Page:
The triboelectrostatic separation process used to separate unburned carbon and mineral particles. In this process, the organic and mineral particles are charged with opposite polarity (Figure 8). When the two different materials are in contact, electrons move until the energy level of the electrons in the two materials at the interface is equalized. The material with a higher affinity for electrons can able to gain electrons and become negatively charge, whereas the material with the lower affinity loses electrons and become positively charge. On contact with a tribocharger, unburned carbons (organic particles) become positively charge and the mineral (inorganic particles) become negatively charge. The differential charging of different particles in the triboelectrostatic method makes it possible to use a static high voltage separator. Carbon particles are attracted to the negative plate and mineral particles are attracted to the positive plate [12].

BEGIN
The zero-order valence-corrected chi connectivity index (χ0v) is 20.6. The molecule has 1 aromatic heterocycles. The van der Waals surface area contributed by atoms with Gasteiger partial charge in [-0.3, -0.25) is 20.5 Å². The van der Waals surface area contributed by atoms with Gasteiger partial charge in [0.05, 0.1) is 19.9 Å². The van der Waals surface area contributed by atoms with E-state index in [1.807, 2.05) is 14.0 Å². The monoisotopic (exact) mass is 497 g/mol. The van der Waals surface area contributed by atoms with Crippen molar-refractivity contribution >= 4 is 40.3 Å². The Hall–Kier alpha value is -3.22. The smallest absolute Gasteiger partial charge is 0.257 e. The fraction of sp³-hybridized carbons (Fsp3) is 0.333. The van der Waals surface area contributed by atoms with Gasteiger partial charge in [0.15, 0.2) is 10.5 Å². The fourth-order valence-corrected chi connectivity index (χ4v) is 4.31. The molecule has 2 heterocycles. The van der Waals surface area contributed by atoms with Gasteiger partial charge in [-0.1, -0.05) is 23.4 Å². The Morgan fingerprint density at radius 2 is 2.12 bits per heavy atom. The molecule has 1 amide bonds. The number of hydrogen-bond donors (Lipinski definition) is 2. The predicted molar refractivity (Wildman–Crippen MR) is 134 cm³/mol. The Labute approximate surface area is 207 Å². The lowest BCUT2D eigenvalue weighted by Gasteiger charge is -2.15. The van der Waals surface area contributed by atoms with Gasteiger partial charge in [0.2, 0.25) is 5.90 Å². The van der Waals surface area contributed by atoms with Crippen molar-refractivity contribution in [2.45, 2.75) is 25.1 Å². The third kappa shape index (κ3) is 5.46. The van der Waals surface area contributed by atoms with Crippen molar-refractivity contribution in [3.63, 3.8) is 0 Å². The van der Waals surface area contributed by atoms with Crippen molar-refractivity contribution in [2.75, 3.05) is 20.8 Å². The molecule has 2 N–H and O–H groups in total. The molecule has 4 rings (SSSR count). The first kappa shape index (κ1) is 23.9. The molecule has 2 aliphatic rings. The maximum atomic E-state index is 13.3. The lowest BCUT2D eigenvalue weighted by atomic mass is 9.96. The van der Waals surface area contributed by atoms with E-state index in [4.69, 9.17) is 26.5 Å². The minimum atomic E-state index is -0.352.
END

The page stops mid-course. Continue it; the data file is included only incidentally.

Figure 8.

Principles of triboelectrostatic separation.

4.7. Column flotation

Column flotation cells shown in Figure 9 do not use any mechanical agitation/impellers. Mixing can be done by the turbulence of rising bubbles. In this method, the ground ore is mixed with water to form slurry. The desired mineral becomes hydrophobic in contact with surfactant or collector chemical. But some mineral surfaces are naturally hydrophobic, requiring a trace amount of collector. The collector depends on the nature of the mineral to be recovered. As an example, the collector sodium‐ethyl‐xanthate (CH3CH2OCS2Na) added in the flotation of PbS to separate it from ZnS. Produced slurry/pulp of hydrophilic and hydrophobic particles introduced in flotation tank that is equipped with bubble riser. The hydrophobic particles attached with the carrier air bubbles rises to the surface and form froth. The froth is collected from the cell that producing a concentrate of the target mineral [13].

Figure 9.